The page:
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Ludlow History

Ludlow History

Ludlow was an ancient settlement, part of the large manor of Stanton, although it was not recorded in the Domesday Book in 1086. The castle was probably erected before 1086, by Walter de Lacy, built as a defence against the Welsh. In the 12th Century Ludlow, the name meaning 'lud' the loud waters and 'low' a tumulus, successfully developed as a centre for wool trade and cloth manufacturing, with mills built along the River Teme. This prosperity is reflected in the size and opulence of the Parish Church of St. Laurence.The town's current day Castle Square is on the western part of what was a large open market area which extended to the present Bull Ring.

The eastern part of the square became colonised by stalls to form a pattern of rows, and in turn these became permanent shops. This part of town is laid out on a grid pattern with the three parallel main streets of Mill Street, Broad Street and Old Street, running North to South with a system of cross lanes and service roads. Each block was divided into 'Burgage plots' of varying widths and lengths, based on a 'perch unit' of 16.5 feet for which tenants paid the lord of the manor one shilling per year. These rents were collected until the end of the seventeenth Century.By 1461, the manor and castle passed to Edward IV, grandson of the last Mortimer lord of the manor.

Ludlow was given many privileges by the King, including representation in Parliament and the granting of manorial lands to the Corporation. The Castle became a residence of his son, the young Prince of Wales (subsequently Edward V, who was later murdered in the Tower of London) and the seat of the Prince's Council. This developed into the Council of the Marches, which governed Wales and the Borders and administered justice in its Court. This brought many people and much prosperity to the town. The monuments of Council members and Judges may be observed in the St. Laurence Church. The Council declined after the Civil War and was abolished in 1689. The adverse effect of the Civil War was offset by the growing leather industry (largely in Corve Street), which replaced cloth as the town's main industry, and the development of Ludlow as a social centre.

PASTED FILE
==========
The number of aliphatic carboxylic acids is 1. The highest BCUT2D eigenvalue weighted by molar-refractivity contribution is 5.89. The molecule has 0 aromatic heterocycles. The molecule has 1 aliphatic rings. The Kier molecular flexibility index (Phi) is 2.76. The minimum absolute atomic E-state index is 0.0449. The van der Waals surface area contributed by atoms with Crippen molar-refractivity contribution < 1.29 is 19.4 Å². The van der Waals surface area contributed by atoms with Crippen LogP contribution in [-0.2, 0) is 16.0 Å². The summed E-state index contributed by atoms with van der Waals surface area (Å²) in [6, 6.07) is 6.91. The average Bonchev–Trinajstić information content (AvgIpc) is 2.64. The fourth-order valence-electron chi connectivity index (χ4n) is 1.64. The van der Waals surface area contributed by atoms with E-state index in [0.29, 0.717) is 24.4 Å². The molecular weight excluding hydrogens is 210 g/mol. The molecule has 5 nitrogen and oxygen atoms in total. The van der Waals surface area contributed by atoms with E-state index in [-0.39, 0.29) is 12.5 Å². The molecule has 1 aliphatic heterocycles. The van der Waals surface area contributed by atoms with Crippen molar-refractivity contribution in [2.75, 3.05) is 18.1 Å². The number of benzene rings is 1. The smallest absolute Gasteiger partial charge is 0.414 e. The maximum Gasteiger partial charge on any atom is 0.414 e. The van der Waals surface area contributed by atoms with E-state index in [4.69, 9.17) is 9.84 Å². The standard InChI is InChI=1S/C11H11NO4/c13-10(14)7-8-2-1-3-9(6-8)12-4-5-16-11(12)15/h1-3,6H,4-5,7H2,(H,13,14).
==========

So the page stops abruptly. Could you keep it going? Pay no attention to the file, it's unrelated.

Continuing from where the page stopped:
During the Georgian era, landowners from the surrounding areas (as far as Carmarthenshire) began to come to Ludlow for the social season. They erected town houses, especially in Mill Street and Broad Street and attended social functions at venues such as the Town Hall, hostelries like the Angel and then the Assembly Rooms from 1840. The coming of the railway in 1852 ended this phase. Gloving, which had become the town's main industry, collapsed after the Napoleonic Wars, but the growing malting trade (again in Corve Street) somewhat offset this.

The town's by-pass which was opened in 1977 made land available for development, especially for housing. The 2001 census gives a population of around 10,000. During the 1980's and 1990's, Ludlow gained a reputation as a pleasant town for civilised living. Light Industry, Commerce and Agriculture remain important despite offering less employment in recent times.

The historic core of Ludlow has been a conservation area for more than 30 years with some outlying areas such as Whitcliffe being added in the 1990's. Many of the town's houses have been carefully maintained and restored, with a great awareness of the need to preserve the individual character of the town. In recent years, modern architecture such as Tesco's and the Library and Museum Resource Centre has caused controversy, with these projects taking several years for suitable planning to be granted. The use of the new Library has more than doubled and now attracts about 6000 visitors each year. Other community facilities include the Assembly Rooms and the South Shropshire Leisure Centre.